Tuesday, December 1, 2009

Long Live Teddy!-The real Progressive

For once I would like to take a moment away from the daily noise of politics and partisan attacks and reflect on one of our greatest Presidents (and my personal favorite when I was a political science major), Theodore "Teddy" Roosevelt. Now many of you may be thinking, how does old Teddy have to do with anything we see in the news today? Plenty. Teddy was the politicians who largely invented the term "Progressive" that we hear so many Democrats claim to be and Republicans rail against. Those who claim to be progressive today should look towards Teddy and they will learn a few things. While in school I wrote several very long essays and term papers on Mr. Roosevelt and found him to be a most fascinating and incredible man who was able to save our nation from corrupt government, environmental disaster, and global obscurity. Under Teddy's tenure, we cracked down on the political reward system that ravaged our government on the national level and forced individuals up for government jobs to prove they are qualified and not just because they know somebody...something we have seen a resurgence in recent years sadly....

Also under Teddy's tenure as President he saved literally millions of acres of national parks by executive order to save it from ambitious and destructive developers of the day (it took an act of Congress to finally stop him lol). He was the first "Environmentalist" President and without his actions we wouldn't have the many national parks we all know and love.

And possibly Teddy's biggest accomplishment was his actions in the area of foreign policy. When most people hear foreign policy and Teddy in the same sentence they think mainly of the Panama Canal. While that may have been his most famous achievement it isn't necessarily his best action. Two events during Teddy's presidency are key in my mind: the Treaty of Portsmouth and the so-called Great White Fleet.

The Treaty of Portsmouth was the agreement that ended the bloody Russo-Japanese War in 1905. The conference for this treaty was hosted by Teddy Roosevelt himself and while he wasn't deeply involved in the negoatiations, his role in organizing it and volunteering our nation for the talks earned him the Nobel Peace Prize. This was the first time an American President had overtly helped to end a foreign war we as a nation were not part of. And for what reason did Teddy do this? The idea that he did it out of the kindness of his heart or a love of peace sounds nice but is highly unlikely. To me, Teddy saw an opportunity to boost the United States' image and clout around the world and he did just that.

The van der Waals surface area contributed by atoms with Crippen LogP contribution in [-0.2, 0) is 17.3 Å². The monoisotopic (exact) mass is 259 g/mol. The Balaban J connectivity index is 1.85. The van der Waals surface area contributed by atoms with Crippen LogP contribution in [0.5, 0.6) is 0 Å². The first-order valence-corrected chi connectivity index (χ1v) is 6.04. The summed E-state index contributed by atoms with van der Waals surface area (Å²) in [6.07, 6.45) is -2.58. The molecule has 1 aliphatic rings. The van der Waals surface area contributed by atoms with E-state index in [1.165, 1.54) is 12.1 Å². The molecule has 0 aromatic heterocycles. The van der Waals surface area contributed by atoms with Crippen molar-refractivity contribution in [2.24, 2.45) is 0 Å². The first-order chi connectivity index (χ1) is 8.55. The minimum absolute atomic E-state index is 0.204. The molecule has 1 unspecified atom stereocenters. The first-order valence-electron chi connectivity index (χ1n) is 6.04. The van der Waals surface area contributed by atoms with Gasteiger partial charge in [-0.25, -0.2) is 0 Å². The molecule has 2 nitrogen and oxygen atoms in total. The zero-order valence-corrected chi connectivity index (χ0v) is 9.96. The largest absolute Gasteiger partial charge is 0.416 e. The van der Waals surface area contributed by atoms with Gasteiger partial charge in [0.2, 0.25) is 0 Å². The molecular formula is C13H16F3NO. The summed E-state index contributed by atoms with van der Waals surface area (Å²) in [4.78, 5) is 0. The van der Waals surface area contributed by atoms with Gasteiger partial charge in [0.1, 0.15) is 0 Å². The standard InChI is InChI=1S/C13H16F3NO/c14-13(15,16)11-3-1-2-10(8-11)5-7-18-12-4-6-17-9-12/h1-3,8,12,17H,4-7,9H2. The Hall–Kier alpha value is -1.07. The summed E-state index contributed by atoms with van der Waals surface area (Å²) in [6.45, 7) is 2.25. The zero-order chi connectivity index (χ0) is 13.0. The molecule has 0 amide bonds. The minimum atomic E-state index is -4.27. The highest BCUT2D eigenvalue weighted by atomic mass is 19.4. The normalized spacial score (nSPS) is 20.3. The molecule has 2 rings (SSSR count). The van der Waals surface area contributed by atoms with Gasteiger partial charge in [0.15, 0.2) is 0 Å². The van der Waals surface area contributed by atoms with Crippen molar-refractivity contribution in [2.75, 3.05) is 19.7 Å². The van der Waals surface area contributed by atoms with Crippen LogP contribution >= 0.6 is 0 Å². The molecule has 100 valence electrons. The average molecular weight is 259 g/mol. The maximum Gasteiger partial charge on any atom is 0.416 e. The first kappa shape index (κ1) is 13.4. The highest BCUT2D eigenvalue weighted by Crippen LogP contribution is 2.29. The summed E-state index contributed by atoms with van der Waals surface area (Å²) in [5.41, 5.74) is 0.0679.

The second great foreign policy achievement of Mr. Roosevelt was the so-called Great White Fleet. This was the massive naval buildup that started before Teddy entered office for which he capitalized and helped boost American military power around the world. This buildup was capped off shortly before Teddy left office with a world-wide tour of this great fleet that was meant to show off and flex our military muscle. This tour is cited by many military histories as one of the reasons the Japanese choose to build up there navy during the first few decades of the 20th century that eventually led the clash between the Japanese empire and Pax Americana on the fateful day in December 1941.

Teddy's presidency was also noted for an economic scare the could have crippled the nation 22 years before the Great Depression. During this scare in which people scrambled to withdraw their money from banks which inturn caused banks to begin failing. Where was Teddy while all this was going on? Out hunting of course lol. Today such indifference to the economy would be and has proven to be political suicide (see John McCain September 2008). But this was a different time when the President wasn't necessarily expected to be able to fix the economy or manage it during a crisis because there just wasn't any precedent for it like there is today and I don't think that is such a bad thing. In Teddy's day the government just left the markets alone (with expection to crushing unfair monopolies) but the Scare of 1907 proved that some governmental control or supervision is vital to stable and fair economy (though this lesson wasn't learned til the 1930's). Funny enough, the man who saved Wall street and the banks from a major crisis in 1907 was none other than US Steel founder J.P. Morgan who infused million of his own dollars into the banking system to bring confidence to the market. Can anyone image Bill Gates, Steve Jobs, or Donald Trump giving millions of their own money to help the failing banks back in 2008? I didn't think so.

But for me, it was Teddy's attitudes towards Politics as usual that really impresses me. Even today his thoughts on the government still ring very true and could have easily been made by a political pundit yesterday and not a hundred years ago. Today I read a quote of Teddy's that really hit me and it's inspired me to put up a few quotes of his this month in hopes of inspiring others to really think bout "Politics as Usual" so cheers all to all those who call themselves Progressives should look towards Teddy's words and heed them...Long Live Teddy!

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